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ACSM's Body Composition Assessment Online CE Exam

ACSM's Body Composition Assessment Online CE Exam

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$79.00 USD

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    Online Course

    This product is delivered online:
    • Continuing education exam
    • NOTE: The text ACSM’s Body Composition Assessment is required for successful completion of this exam but is not included in this version. Purchase this version only if you already own the text or ebook.
    Consisting of 100 multiple-choice questions, this continuing education exam is designed to be taken after reading ACSM’s Body Composition Assessment. The exam will test your knowledge of the information presented in the book, so you can apply the concepts to your clients and athletes and pursue continuing education in the process.

    Learning Objectives
    After completing this course, you will be able to do the following:
    • Define the essential terms and concepts for measurement of body composition.
    • Describe the limitations and accuracy of the reference methods used to assess body composition.
    • Know the advantages and limitations of each body composition laboratory method.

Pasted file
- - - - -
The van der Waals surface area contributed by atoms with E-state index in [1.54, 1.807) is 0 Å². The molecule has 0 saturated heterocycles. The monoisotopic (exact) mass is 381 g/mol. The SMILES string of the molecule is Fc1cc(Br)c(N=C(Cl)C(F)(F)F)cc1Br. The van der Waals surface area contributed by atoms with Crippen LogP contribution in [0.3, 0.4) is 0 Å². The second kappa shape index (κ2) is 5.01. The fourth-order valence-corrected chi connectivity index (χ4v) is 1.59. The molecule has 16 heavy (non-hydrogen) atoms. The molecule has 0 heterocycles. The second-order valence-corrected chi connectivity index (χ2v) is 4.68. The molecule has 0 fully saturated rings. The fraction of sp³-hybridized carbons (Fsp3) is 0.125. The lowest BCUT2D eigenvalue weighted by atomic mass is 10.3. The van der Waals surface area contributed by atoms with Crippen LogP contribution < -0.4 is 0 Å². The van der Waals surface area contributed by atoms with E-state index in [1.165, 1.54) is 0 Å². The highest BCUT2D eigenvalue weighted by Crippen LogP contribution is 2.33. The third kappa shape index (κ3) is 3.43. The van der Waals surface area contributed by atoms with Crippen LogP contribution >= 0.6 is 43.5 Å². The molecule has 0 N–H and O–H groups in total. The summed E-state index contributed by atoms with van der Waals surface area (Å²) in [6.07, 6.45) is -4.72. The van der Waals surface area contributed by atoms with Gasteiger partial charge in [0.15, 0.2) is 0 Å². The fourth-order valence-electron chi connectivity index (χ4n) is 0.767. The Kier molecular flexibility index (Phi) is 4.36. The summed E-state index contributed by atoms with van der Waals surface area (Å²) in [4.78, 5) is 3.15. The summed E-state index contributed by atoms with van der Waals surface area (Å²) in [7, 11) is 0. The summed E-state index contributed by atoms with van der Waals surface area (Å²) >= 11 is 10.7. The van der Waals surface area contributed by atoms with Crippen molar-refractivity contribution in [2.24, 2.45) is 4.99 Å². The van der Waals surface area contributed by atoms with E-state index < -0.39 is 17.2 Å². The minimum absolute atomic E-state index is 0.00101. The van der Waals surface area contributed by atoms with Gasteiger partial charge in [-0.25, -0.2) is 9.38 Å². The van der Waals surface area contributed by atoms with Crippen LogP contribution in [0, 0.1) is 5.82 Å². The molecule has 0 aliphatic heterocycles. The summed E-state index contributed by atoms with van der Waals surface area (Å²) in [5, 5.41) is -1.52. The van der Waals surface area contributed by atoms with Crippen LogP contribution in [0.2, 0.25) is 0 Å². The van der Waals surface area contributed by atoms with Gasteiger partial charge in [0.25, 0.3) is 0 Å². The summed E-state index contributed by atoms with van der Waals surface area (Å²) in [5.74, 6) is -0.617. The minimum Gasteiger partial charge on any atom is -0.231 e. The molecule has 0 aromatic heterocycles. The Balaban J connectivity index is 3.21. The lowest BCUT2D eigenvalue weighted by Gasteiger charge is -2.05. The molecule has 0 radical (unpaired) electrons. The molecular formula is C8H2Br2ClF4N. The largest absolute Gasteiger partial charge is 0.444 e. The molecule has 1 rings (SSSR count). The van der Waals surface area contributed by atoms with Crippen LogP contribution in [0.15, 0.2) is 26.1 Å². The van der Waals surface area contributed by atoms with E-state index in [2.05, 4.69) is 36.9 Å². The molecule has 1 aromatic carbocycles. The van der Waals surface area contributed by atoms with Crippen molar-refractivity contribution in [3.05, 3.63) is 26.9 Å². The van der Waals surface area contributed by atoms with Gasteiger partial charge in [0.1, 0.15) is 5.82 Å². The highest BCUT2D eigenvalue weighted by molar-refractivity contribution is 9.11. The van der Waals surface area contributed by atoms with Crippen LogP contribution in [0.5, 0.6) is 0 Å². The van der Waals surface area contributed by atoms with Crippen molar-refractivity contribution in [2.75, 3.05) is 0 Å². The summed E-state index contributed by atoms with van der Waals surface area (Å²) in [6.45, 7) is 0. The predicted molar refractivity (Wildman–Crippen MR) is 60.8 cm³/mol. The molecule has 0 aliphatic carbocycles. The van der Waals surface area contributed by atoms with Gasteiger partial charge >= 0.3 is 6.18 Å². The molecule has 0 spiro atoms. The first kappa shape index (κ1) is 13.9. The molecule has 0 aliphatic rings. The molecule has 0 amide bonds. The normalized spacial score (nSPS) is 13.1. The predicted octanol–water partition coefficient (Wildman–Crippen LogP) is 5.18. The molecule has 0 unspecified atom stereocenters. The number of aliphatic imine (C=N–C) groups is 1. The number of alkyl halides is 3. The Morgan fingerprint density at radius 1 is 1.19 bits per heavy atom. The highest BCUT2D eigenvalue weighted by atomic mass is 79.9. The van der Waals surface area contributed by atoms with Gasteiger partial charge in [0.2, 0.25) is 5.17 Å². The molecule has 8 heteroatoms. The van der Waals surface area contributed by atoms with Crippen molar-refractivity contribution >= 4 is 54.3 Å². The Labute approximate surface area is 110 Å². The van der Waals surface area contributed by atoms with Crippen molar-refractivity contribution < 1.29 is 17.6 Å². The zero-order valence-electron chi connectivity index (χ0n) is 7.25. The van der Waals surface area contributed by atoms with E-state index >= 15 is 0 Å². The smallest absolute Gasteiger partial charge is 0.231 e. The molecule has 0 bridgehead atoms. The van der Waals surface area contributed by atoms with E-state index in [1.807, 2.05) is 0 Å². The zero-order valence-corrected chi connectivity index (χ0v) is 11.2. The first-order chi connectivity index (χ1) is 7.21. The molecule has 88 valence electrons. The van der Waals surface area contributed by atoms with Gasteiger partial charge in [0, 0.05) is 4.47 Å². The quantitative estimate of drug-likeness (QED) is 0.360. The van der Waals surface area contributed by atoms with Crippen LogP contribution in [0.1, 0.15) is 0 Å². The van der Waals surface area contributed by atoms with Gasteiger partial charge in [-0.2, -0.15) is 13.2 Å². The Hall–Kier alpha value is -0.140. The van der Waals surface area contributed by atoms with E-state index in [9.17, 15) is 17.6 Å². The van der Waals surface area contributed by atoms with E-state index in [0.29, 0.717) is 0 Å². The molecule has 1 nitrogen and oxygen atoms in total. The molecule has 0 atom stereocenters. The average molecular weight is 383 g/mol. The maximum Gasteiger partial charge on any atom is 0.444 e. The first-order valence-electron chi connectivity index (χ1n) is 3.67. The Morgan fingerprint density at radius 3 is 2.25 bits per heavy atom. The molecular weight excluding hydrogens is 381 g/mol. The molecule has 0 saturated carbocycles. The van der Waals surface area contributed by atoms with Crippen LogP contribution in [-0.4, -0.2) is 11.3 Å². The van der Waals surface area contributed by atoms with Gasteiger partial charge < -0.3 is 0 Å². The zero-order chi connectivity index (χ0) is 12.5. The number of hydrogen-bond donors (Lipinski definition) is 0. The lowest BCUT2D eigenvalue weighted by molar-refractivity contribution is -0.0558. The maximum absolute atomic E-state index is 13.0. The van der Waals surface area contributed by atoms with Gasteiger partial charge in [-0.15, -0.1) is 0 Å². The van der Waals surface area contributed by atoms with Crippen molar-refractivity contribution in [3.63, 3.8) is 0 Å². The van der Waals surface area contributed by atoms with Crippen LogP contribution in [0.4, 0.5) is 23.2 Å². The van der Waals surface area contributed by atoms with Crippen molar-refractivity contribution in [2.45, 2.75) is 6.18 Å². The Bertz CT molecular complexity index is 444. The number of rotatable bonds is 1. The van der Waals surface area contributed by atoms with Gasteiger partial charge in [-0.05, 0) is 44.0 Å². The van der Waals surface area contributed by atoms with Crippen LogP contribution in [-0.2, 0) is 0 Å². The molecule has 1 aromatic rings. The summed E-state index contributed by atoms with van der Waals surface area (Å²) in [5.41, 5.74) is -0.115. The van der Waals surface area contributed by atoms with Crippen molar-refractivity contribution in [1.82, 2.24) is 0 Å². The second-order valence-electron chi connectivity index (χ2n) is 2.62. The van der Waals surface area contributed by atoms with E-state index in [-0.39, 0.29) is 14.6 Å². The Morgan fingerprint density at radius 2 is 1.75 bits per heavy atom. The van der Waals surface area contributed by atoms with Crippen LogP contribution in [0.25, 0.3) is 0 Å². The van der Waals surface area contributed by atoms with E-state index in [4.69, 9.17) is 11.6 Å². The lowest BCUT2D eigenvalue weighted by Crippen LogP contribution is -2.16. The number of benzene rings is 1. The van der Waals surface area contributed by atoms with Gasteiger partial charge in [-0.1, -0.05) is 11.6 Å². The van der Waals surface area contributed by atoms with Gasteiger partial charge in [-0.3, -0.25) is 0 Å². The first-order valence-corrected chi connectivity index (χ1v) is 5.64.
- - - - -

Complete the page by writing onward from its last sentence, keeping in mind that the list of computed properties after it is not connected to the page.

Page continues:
• Become familiar with standardized measurement procedures for different field methods used to estimate body composition and obesity.
    • Observe how measurement error varies by body composition method.
    • Summarize the recommended practical approaches for determining minimum weight in athletes and the accuracy of each approach.
    • Understand and describe how the accuracy of laboratory and field methods of body composition assessment are affected when applied to various populations.
    • Describe applications of body composition methods to assess nutritional status, growth, and aging, sport and exercise, and weight loss and medicine.

    Audience

    A continuing education course for fitness, health, and medical professionals; nutrition specialists; exercise physiologists; and other certified professionals.

    Table of Contents

    Chapter 1. Introduction to Body Composition and Assessment
    Timothy G. Lohman, PhD; Laurie A. Milliken, PhD, FACSM; and Luis B. Sardinha, PhD

    Chapter 2. Body Composition Models and Reference Methods
    Jennifer W. Bea, PhD; Kirk Cureton, PhD, FACSM; Vinson Lee, MS; and Laurie A. Milliken, PhD, FACSM

    Chapter 3. Body Composition Laboratory Methods
    Robert M. Blew, MS; Luis B. Sardinha, PhD; and Laurie A. Milliken, PhD, FACSM

    Chapter 4. Body Composition Field Methods
    Leslie Jerome Brandon, PhD, FACSM; Laurie A. Milliken, PhD, FACSM; Robert M. Blew, MS; and Timothy G. Lohman, PhD

    Chapter 5. Assessing Measurement Error
    Vinson Lee, MS; Leslie Jerome Brandon, PhD, FACSM; and Timothy G. Lohman, PhD

    Chapter 6. Estimation of Minimum Weight
    Timothy G. Lohman, PhD; and Kirk Cureton, PhD, FACSM

    Chapter 7. Applying Body Composition Methods to Specific Populations    
    Jennifer W. Bea, PhD; Timothy G. Lohman, PhD; and Laurie A. Milliken, PhD, FACSM

    Chapter 8. Body Composition Applications
    Vanessa Risoul-Salas, MSc, RD; Alba Reguant-Closa, MS, RD; Luis B. Sardinha, PhD; Margaret Harris, PhD; Timothy G. Lohman, PhD; Nuwanee Kirihennedige, MS, RD; and Nanna Lucia Meyer, PhD, FACSM